Balderdash and lies

Edward Horgan, in a letter to the Irish Times, echoes my views on the remarks of President McAleese in Belgium at the weekend.

Balderdash is how he describes her dangerous sentimentality, a sentimentality that ignores the brutal reality of war and thereby helps to build up the ranks of cannon fodder for future conflict.

People of influence like McAleese have an obligation to lead using the truth as their principal weapon.

Rudyard Kipling pithily sums up the matter.

“If any question why we died, tell them, because our fathers lied.”

Or in this instance, because our President lied.

Edward Horgan’s letter is worth reproducing in full.

Madam, – The colourful first World War commemoration ceremonies at Islandbridge in Dublin and at Messines in Belgium are truly sad when we examine the false heroism attributed to those who died in the most useless and wasteful of wars.
President McAleese spoke of the Irishmen from different traditions “who had a common cause . . . a goodness, a graciousness, a kindness, a love, a cherishing of one another. . .it is a shared memory and we need such shared memories”.
Balderdash. Most of the Irish soldiers who fought and died in that war were conned into joining up by Redmond, Carson and the Lloyd Georges of this world. The “shared memories” or myths that our President tells us we need would be better replaced by some home truths. The lies that fooled people into fighting in Flanders included fighting to “defend small nations” such as Belgium (but don’t mention the Congo). This was the “war to end all wars”, a war of liberty against tyranny.
Such lies have reappeared in recent times to justify the Iraq war – weapons of mass destruction, a war against terror, bringing freedom, peace and democracy to the Middle East. Tony Blair lied that the war in Afghanistan was partly to cut off the supply of drugs to the West. These wars, like the first World War, brought only death, more tyranny, torture of prisoners and crimes against humanity.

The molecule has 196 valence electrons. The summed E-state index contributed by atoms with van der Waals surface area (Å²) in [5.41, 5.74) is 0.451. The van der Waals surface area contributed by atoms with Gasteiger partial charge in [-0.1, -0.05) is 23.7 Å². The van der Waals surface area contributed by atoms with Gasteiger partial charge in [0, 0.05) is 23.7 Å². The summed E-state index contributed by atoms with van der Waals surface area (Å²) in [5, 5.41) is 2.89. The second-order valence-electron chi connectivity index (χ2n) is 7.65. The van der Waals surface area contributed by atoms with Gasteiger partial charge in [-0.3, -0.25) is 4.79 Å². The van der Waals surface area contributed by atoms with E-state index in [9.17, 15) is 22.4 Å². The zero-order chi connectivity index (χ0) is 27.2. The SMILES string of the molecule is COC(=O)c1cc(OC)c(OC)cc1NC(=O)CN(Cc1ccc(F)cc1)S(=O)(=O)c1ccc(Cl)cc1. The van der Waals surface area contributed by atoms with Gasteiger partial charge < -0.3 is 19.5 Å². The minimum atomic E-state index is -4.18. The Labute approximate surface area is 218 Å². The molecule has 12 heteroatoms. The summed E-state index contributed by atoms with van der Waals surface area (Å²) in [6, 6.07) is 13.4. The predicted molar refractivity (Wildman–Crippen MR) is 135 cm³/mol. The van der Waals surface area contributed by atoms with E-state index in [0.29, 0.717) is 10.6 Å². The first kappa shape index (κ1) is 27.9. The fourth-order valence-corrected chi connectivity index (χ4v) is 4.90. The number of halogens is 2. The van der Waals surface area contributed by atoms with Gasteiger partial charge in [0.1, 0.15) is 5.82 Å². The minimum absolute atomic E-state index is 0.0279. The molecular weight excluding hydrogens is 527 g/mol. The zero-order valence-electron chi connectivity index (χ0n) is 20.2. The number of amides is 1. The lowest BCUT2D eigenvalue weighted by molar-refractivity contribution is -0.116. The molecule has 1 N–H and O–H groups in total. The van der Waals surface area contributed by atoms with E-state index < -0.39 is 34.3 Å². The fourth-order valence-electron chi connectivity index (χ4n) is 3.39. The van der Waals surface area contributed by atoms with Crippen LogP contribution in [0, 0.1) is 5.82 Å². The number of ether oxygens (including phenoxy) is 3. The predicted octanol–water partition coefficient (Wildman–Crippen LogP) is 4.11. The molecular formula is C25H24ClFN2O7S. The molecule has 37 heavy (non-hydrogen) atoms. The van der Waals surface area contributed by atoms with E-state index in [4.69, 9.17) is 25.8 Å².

Most of the Irish soldiers who were lost in the first World War died miserably, not honourably. They went, scared, “over the top” because they would have been court-martialled and shot if they refused. The President fails to mention all the young German soldiers who were needlessly killed by Irish young soldiers. The youngest Irish “soldier” recorded as killed in action was a 12-year-old bandsman from Waterford. Surely that was child abuse, not heroism. Those who survived by deserting were the wise ones, and there were few heroes.
In order to get men in large numbers to do stupid and morally reprehensible things, you first have to find ways of getting them to switch off their minds. Imagined or invented shared memories, flags, bugles, pipers and uniforms are essential parts of this process of turning men into military morons. When war memorials are being called “peace parks”, the dogs of war are being trained for unleashing. Lest we forget, again. – Yours, etc,
EDWARD HORGAN, (Commandant, ret’d)